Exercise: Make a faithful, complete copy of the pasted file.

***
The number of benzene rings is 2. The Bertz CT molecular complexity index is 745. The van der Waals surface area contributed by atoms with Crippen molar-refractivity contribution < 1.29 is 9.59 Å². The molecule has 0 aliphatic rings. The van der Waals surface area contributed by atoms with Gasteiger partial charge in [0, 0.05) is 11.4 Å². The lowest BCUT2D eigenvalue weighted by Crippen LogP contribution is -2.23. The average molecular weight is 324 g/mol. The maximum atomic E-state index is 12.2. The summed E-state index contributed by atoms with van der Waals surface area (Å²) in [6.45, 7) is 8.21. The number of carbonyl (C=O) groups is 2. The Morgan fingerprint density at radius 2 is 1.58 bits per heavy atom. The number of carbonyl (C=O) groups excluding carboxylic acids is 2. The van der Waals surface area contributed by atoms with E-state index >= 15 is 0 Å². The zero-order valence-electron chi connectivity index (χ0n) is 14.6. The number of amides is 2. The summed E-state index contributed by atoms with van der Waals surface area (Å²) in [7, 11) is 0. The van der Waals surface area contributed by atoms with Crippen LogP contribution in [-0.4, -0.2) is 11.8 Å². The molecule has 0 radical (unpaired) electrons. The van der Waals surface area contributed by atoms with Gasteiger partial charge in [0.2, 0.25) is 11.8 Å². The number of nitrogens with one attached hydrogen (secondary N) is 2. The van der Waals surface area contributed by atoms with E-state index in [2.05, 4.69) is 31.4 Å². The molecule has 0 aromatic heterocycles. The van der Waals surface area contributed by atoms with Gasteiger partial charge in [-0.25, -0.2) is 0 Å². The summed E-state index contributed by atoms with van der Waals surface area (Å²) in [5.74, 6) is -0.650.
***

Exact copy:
The number of benzene rings is 2. The Bertz CT molecular complexity index is 745. The van der Waals surface area contributed by atoms with Crippen molar-refractivity contribution < 1.29 is 9.59 Å². The molecule has 0 aliphatic rings. The van der Waals surface area contributed by atoms with Gasteiger partial charge in [0, 0.05) is 11.4 Å². The lowest BCUT2D eigenvalue weighted by Crippen LogP contribution is -2.23. The average molecular weight is 324 g/mol. The maximum atomic E-state index is 12.2. The summed E-state index contributed by atoms with van der Waals surface area (Å²) in [6.45, 7) is 8.21. The number of carbonyl (C=O) groups is 2. The Morgan fingerprint density at radius 2 is 1.58 bits per heavy atom. The number of carbonyl (C=O) groups excluding carboxylic acids is 2. The van der Waals surface area contributed by atoms with E-state index >= 15 is 0 Å². The zero-order valence-electron chi connectivity index (χ0n) is 14.6. The number of amides is 2. The summed E-state index contributed by atoms with van der Waals surface area (Å²) in [7, 11) is 0. The van der Waals surface area contributed by atoms with Crippen LogP contribution in [-0.4, -0.2) is 11.8 Å². The molecule has 0 radical (unpaired) electrons. The van der Waals surface area contributed by atoms with Gasteiger partial charge in [0.2, 0.25) is 11.8 Å². The number of nitrogens with one attached hydrogen (secondary N) is 2. The van der Waals surface area contributed by atoms with E-state index in [2.05, 4.69) is 31.4 Å². The molecule has 0 aromatic heterocycles. The van der Waals surface area contributed by atoms with Gasteiger partial charge in [-0.25, -0.2) is 0 Å². The summed E-state index contributed by atoms with van der Waals surface area (Å²) in [5.74, 6) is -0.650.